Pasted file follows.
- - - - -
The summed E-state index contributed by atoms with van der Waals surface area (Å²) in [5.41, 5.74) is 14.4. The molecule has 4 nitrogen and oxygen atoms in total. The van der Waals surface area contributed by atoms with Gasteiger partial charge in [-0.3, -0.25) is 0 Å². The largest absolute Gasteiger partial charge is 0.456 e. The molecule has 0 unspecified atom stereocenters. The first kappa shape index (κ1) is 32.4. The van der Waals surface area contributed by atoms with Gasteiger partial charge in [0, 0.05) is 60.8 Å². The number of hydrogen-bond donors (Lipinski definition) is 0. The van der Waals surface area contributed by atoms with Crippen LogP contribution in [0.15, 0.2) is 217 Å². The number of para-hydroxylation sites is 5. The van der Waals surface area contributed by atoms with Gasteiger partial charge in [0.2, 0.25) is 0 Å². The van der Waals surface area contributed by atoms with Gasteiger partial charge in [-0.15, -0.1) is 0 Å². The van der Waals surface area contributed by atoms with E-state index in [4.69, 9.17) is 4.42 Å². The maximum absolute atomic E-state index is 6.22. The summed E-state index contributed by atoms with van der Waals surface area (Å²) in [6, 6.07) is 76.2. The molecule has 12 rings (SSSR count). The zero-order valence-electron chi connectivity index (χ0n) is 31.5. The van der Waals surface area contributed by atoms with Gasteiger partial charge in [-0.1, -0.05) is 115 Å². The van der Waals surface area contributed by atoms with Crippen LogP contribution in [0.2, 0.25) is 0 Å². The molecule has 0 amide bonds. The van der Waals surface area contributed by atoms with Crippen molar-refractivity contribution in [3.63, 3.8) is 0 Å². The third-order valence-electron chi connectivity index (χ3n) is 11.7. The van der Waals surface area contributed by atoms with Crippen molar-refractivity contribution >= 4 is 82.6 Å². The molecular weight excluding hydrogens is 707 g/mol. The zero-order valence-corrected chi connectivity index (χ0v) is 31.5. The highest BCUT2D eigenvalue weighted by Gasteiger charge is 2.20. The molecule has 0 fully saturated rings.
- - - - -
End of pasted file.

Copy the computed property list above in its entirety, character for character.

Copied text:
The summed E-state index contributed by atoms with van der Waals surface area (Å²) in [5.41, 5.74) is 14.4. The molecule has 4 nitrogen and oxygen atoms in total. The van der Waals surface area contributed by atoms with Gasteiger partial charge in [-0.3, -0.25) is 0 Å². The largest absolute Gasteiger partial charge is 0.456 e. The molecule has 0 unspecified atom stereocenters. The first kappa shape index (κ1) is 32.4. The van der Waals surface area contributed by atoms with Gasteiger partial charge in [0, 0.05) is 60.8 Å². The number of hydrogen-bond donors (Lipinski definition) is 0. The van der Waals surface area contributed by atoms with Crippen LogP contribution in [0.15, 0.2) is 217 Å². The number of para-hydroxylation sites is 5. The van der Waals surface area contributed by atoms with Gasteiger partial charge in [0.2, 0.25) is 0 Å². The van der Waals surface area contributed by atoms with Gasteiger partial charge in [-0.15, -0.1) is 0 Å². The van der Waals surface area contributed by atoms with E-state index in [4.69, 9.17) is 4.42 Å². The maximum absolute atomic E-state index is 6.22. The summed E-state index contributed by atoms with van der Waals surface area (Å²) in [6, 6.07) is 76.2. The molecule has 12 rings (SSSR count). The zero-order valence-electron chi connectivity index (χ0n) is 31.5. The van der Waals surface area contributed by atoms with Gasteiger partial charge in [-0.1, -0.05) is 115 Å². The van der Waals surface area contributed by atoms with Crippen LogP contribution in [0.2, 0.25) is 0 Å². The molecule has 0 amide bonds. The van der Waals surface area contributed by atoms with Crippen molar-refractivity contribution in [3.63, 3.8) is 0 Å². The third-order valence-electron chi connectivity index (χ3n) is 11.7. The van der Waals surface area contributed by atoms with Crippen molar-refractivity contribution >= 4 is 82.6 Å². The molecular weight excluding hydrogens is 707 g/mol. The zero-order valence-corrected chi connectivity index (χ0v) is 31.5. The highest BCUT2D eigenvalue weighted by Gasteiger charge is 2.20. The molecule has 0 fully saturated rings.